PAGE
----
THE MOWER YOU KNOW
By Carolyn Bahm
Lawn buffs can have a high time on their own turf this summer with neatly trimmed yards. Good practices and the right equipment can make short work of tedious mowing chores.
Just don’t trade safety for speed.
Unsafe shortcuts can be crippling, said Mitch Hill, owner and president of Pollard’s & Son’s Lawn & Garden Inc. in New Albany. Last year, a customer bypassed his own riding mower’s safety cut-off switches when Hill’s office refused to disable the safety features. Three weeks later, the man was mowing on a too-steep slope when his mower overturned. He threw up his hand to shield his face and lost four fingers to the spinning blade.
“He said he wished he’d listened to us,” Hill said.
Speedy mowing snippets
For the fastest safe mowing, follow these tips:
– Use a weed prevention program. Pre-emergence and post-emergence chemical applications will kill those lingering winter weeds, wild onions and early spring weeds, said Harry Collins, a co-owner of Total Lawn Care Services in Tupelo. You may not need to mow until mid-April when the real grass starts to green up.
– Use the right fertilizer. A slow-release version won’t require you to mow immediately, Collins said. It won’t produce the immediate flush of growth that the common 13-13-13 and 8-8-8 fertilizers do.
– Mulch. Mulching (using a special mower or attachment that finely chops grass clippings and spreads them back on the lawn) is a top-notch recycling practice, and it’s also a time-saver. Mulching a lawn throughout one season will have the same impact as one application of fertilizer.
Hill said, “There are no bags to empty, and it will make lawns greener in dry seasons. Grass is 90 percent water and about 10 percent fertilizer.”
He listed two secrets for mulching: Get a high-horsepower mower for the job, because mulchers require extra power. Also, cut your grass often because mulchers are more likely to produce clumps.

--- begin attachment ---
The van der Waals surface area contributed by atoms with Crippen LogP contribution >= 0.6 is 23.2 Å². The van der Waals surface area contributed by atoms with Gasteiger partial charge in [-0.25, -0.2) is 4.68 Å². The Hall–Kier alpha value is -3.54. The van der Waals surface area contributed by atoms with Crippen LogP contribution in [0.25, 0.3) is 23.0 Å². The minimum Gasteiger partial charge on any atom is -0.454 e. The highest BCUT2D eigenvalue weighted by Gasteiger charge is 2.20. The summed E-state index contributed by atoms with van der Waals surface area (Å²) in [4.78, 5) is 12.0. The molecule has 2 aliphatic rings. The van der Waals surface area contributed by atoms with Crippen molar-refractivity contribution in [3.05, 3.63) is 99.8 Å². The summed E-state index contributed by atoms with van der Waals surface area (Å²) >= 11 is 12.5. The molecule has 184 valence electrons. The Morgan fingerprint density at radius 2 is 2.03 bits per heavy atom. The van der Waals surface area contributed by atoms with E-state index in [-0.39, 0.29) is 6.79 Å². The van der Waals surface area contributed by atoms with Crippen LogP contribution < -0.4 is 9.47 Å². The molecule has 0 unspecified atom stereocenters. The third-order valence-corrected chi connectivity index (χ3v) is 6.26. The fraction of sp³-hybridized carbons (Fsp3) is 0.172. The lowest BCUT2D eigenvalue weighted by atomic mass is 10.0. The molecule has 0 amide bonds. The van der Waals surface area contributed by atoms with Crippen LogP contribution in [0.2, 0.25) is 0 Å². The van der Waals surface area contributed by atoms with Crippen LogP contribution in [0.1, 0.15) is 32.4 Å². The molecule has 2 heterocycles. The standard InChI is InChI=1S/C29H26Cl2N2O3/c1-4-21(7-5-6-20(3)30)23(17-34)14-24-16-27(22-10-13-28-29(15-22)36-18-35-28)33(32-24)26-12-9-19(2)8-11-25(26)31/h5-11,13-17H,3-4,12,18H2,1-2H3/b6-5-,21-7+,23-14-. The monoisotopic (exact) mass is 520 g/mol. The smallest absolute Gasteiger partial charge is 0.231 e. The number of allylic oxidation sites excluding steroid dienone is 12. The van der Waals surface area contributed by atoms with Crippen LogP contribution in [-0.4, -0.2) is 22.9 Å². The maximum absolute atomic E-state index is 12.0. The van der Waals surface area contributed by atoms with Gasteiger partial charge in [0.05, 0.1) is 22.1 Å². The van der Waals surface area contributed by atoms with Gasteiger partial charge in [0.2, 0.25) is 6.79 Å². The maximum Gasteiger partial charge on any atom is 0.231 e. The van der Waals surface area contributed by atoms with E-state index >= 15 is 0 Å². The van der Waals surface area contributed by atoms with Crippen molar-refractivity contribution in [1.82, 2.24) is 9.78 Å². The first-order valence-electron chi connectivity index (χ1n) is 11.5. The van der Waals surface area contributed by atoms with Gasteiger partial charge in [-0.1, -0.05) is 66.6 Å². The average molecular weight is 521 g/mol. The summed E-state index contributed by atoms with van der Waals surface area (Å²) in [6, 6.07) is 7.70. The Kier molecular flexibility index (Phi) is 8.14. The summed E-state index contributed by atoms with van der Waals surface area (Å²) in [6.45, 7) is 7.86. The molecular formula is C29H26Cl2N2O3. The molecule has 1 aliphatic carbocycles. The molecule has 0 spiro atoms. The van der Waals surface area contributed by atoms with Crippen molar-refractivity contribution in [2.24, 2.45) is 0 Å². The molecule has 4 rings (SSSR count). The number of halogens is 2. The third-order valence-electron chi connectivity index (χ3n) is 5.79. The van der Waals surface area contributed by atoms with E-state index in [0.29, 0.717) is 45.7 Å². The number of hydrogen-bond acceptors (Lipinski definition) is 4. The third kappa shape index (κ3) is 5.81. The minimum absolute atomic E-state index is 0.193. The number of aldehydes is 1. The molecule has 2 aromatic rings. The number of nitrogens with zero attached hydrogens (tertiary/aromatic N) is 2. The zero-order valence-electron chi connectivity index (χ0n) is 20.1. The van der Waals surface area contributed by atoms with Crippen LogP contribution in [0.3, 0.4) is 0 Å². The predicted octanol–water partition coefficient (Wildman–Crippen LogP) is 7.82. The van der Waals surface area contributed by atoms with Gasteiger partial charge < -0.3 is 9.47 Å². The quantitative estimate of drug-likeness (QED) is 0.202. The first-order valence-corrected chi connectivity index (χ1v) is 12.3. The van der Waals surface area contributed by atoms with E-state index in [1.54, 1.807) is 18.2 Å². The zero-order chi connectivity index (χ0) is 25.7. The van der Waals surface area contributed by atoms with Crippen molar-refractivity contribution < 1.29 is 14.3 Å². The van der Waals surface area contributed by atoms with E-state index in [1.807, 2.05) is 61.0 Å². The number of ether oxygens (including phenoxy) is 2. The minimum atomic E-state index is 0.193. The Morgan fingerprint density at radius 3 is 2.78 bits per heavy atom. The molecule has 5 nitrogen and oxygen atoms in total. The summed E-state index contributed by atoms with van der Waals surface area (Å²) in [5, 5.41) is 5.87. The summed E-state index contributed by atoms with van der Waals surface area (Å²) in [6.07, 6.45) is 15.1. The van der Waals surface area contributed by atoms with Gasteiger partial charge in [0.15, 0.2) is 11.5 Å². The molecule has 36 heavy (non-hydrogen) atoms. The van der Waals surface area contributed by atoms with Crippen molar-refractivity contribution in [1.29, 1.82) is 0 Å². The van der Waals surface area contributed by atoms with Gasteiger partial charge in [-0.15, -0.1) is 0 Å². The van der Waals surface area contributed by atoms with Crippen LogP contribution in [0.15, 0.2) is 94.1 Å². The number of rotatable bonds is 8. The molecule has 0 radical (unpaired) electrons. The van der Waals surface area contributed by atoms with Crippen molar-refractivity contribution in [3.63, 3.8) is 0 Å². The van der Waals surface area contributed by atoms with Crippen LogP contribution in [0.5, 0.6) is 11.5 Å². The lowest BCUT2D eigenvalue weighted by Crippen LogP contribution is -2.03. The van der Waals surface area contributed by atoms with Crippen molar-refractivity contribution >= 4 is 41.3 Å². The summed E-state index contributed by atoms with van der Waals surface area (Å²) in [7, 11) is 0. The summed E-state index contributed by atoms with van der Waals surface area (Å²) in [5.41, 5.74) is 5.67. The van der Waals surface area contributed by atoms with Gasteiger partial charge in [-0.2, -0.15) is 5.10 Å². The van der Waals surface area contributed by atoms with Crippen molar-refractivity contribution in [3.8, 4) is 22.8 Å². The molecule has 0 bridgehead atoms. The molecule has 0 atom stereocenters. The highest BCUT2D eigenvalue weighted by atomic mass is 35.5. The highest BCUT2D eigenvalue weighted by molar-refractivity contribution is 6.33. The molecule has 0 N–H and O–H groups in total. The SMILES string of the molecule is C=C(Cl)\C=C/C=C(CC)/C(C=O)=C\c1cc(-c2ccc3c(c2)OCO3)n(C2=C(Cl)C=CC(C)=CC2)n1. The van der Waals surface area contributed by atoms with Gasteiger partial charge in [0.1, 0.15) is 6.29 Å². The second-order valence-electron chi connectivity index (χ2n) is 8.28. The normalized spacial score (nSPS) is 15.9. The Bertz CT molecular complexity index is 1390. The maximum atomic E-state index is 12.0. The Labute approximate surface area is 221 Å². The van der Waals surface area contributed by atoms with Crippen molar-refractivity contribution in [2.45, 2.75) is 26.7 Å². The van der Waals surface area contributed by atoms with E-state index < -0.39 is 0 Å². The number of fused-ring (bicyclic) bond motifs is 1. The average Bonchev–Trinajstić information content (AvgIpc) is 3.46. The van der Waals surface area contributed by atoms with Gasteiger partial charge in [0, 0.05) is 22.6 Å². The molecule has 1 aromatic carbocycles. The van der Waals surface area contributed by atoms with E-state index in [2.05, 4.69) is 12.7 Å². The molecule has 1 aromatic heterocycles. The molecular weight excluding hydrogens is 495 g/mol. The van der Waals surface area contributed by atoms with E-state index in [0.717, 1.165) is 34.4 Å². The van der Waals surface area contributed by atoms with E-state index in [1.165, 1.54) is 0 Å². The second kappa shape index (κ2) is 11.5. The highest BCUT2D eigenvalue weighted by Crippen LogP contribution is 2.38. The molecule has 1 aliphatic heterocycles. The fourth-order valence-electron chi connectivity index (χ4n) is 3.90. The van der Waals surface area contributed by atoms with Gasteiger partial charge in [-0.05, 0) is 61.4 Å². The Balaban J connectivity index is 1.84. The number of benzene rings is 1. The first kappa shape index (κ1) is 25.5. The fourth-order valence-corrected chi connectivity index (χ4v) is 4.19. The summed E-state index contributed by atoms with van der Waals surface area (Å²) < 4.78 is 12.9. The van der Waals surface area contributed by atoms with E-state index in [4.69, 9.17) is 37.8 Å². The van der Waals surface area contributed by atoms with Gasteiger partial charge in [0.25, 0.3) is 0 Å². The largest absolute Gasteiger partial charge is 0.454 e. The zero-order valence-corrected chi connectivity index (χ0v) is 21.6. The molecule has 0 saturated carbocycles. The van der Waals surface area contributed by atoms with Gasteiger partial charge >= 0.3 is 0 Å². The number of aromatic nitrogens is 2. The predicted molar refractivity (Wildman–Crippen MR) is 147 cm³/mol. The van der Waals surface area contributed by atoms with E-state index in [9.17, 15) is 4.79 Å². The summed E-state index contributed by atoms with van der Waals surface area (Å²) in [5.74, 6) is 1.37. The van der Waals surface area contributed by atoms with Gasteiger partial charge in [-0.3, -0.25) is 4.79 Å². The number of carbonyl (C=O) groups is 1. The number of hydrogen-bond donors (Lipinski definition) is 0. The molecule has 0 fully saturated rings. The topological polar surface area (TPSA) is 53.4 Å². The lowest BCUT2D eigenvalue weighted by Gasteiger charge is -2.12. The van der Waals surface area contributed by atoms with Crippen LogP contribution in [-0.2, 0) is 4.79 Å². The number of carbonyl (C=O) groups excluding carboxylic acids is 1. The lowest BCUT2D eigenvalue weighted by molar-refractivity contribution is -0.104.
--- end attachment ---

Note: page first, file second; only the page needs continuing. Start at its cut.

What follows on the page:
“With mulching, you can’t let your grass get away from you,” Hill said.
Collins advises customers to cut with mulching mowers every four to five days, or to cut with side-discharge or bagging mowers every seven days. In late July or August when the grass matures, mulchers can be used every seven days.
Spring grass grows rapidly in Mississippi and has a high moisture content. Collins said that factor translates to sticky grass clippings and more clumping, making early spring mulching difficult. He recommends using a side-discharge or bagging mower until the end of June, then adding a mulching attachment.
– Use the right mower. For fastest mowing, Hill advises getting a riding mower with at least 14 horsepower and a cutting width of 38 inches or larger. Most of his customers opt for riding mowers.
Collins said many homeowners prefer walk-behind mowers because they are cheaper and allow the owner to get some exercise. This type of mower also has fewer moving components to wear out, so it lasts longer with proper care. (Before he entered the lawn care business, Collins used the same carefully tended walk-behind mower for 10 years.)